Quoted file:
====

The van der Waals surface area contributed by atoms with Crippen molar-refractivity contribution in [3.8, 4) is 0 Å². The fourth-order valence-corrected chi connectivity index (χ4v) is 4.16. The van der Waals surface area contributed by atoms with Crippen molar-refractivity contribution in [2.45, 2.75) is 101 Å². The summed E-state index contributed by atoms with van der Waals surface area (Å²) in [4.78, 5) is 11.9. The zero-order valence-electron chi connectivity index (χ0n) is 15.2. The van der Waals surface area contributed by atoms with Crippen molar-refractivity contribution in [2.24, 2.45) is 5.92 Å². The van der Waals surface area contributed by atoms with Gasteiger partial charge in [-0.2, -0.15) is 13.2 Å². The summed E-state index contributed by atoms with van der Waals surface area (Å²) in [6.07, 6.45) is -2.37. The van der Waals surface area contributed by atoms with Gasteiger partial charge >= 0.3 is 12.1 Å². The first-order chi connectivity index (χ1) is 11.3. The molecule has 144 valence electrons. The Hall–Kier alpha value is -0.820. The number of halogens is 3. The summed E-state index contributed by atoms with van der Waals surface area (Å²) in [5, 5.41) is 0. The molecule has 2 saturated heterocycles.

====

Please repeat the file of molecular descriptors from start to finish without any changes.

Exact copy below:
The van der Waals surface area contributed by atoms with Crippen molar-refractivity contribution in [3.8, 4) is 0 Å². The fourth-order valence-corrected chi connectivity index (χ4v) is 4.16. The van der Waals surface area contributed by atoms with Crippen molar-refractivity contribution in [2.45, 2.75) is 101 Å². The summed E-state index contributed by atoms with van der Waals surface area (Å²) in [4.78, 5) is 11.9. The zero-order valence-electron chi connectivity index (χ0n) is 15.2. The van der Waals surface area contributed by atoms with Crippen molar-refractivity contribution in [2.24, 2.45) is 5.92 Å². The van der Waals surface area contributed by atoms with Gasteiger partial charge in [-0.2, -0.15) is 13.2 Å². The summed E-state index contributed by atoms with van der Waals surface area (Å²) in [6.07, 6.45) is -2.37. The van der Waals surface area contributed by atoms with Gasteiger partial charge >= 0.3 is 12.1 Å². The first-order chi connectivity index (χ1) is 11.3. The molecule has 144 valence electrons. The Hall–Kier alpha value is -0.820. The number of halogens is 3. The summed E-state index contributed by atoms with van der Waals surface area (Å²) in [5, 5.41) is 0. The molecule has 2 saturated heterocycles.